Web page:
Adopt cryptos but leverage innovative regulation – Prof Quaynor

Ghana adopt crypto-currencies
Professor Nii Narku Quaynor, Chief Executive of Ghana Dot Com

Ghana must go ahead and adopt crypto-currencies – but regulatory agencies such as the Bank of Ghana (BoG) should be introducing innovative regulation to keep the sector in check while allowing its benefits to be tapped extensively, Professor Nii Narku Quaynor, Chief Executive of Ghana Dot Com, has said.

“We as a country should move forward and adopt cryptocurrencies through innovation regulation. As with all technology waves, the early bird catches the worm. We are hopeful that blockchain technologies do not suffer same fate as Internet, where we went from over 100 Internet Service Providers (ISPs) in the 90s to the handful of multinational companies providing Internet services today,” he cautioned.

The central bank is in a dilemma with the introduction of its own Central Bank Digital Currency (CBDC) dubbed e-Cedi, while the growth of blockchain-backed cryptocurrencies cannot be ignored in Ghana and the sub-region. With no recognised global body or institution mandated to control the growing crypto-currencies, the BoG is in a fix.

Even as it pushes on with the e-Cedi the subject of regulating blockchain-backed crypto-currencies is not far off despite the central bank’s efforts to fend of such growing concerns. The BoG recently issued a cautionary statement to public to stay away from a yet-to-be-launched product dubbed ‘Freedom Coin’.

Professor Quaynor, who was speaking as a guest at the maiden edition of the Africa Technovate Awards – where he was honoured with a Lifetime Achievement award, stressed that a country, El Salvador, has gone as far as recognising Bitcoin, a crypto-currency, as a legal tender; and when a volcano devastated Tonga, another country, it leveraged crypto-currencies to help speed up the economic restoration process.

“The policy environment should support Ghanaian companies to venture into providing crypto-currency services locally before the market is captured by international operators,” he said to an audience of technology companies and enthusiasts.

To Professor Quaynor, the potential of blockchain extends beyond finance and banking applications to applications which require immutability, supply chain management, rights and certificates, and others. “Securing government documents by blockchain has been cited as low hanging fruit to show blockchain use-cases. Above all, traceability and audit ability of blockchain have proven attractive to enthusiasts.”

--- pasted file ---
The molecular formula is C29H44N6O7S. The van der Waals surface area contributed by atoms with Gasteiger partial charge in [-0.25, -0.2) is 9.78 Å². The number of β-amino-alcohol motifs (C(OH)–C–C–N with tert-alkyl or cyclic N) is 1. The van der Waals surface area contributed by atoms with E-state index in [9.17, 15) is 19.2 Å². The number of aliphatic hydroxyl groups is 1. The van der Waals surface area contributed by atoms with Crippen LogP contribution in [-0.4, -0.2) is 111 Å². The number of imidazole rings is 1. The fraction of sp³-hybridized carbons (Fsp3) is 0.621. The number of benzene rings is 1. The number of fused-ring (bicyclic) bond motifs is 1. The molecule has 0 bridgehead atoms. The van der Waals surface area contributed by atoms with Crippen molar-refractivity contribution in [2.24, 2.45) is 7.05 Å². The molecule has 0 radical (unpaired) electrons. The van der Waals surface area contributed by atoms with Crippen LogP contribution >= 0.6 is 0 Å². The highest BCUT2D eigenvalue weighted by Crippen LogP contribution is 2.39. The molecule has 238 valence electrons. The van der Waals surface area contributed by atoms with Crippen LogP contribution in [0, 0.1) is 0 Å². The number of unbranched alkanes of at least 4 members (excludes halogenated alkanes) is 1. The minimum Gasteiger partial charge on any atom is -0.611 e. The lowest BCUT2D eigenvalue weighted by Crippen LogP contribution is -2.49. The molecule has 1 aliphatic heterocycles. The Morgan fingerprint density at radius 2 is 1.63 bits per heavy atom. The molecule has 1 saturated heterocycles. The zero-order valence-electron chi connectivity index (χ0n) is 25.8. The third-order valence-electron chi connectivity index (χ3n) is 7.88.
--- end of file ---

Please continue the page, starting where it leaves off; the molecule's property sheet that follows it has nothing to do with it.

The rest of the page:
He opined that the BoG is being slow in introducing regulation, and its effects may not be felt now but in the future – and that could be devastating. He cited the example of how he has been urging the central bank to regulate his institution, Ghana Dot Com (GDC), since 2015; but it was only last year when he was approved to operate in the BoG’s sandbox.

“While this is good for Ghana, it also shows that regulation takes time and we can miss opportunities. The global industry is already consolidating, and global companies have built up wallets while local companies were restrained and law-abiding,” he noted.

Professor Quaynor spoke on the topic ‘Exploring the Nexus Between Blockchain Technology and Digital Transformation’.

The maiden edition of the Africa Technovate Awards, organised by Africa Integrated Development and Communications Consultancies (AIDEC), came off at the University of Professional Studies, Accra (UPSA) auditorium. Some 17 institutions and individuals were honoured for their contribution to the growth and development of technology in Ghana and Africa.

Other speakers were Dr. Carol Annang, Country Director for Invest Africa; Robert Yennah, Chairman of AIDEC Group; Paul Asinor, Executive Director of e-Commerce Association of Ghana; and Professor Clement Dzidonu, President, Accra Institute of Technology who spoke on the topic ‘Benchmarking the Digital Transformation Journey in Africa – the Way Forward’.

Mr. Yennah, in his welcome remarks noted that the African tech ecosystem grew exponentially in the past year, with most technological companies outstandingly driving much change on the continent and repositioning Africa on the global front.

“For such reasons, Africa Integrated Development and Communications Consultancies (AIDEC) has organised the maiden award scheme called the Africa Technovate Awards to appreciate and reward the hard work of players within this technological sphere on the continent.

“As part of the scheme to award the best in technology, innovation and creativity in Africa, we also seek to motivate ‘Technovate’ to become even more competitive and enthusiastic about driving Africa on the road of a fast-transforming technological world. Keep on advancing Africa with your commitment to matching the continent with the rest of the world in terms of digital technology.”

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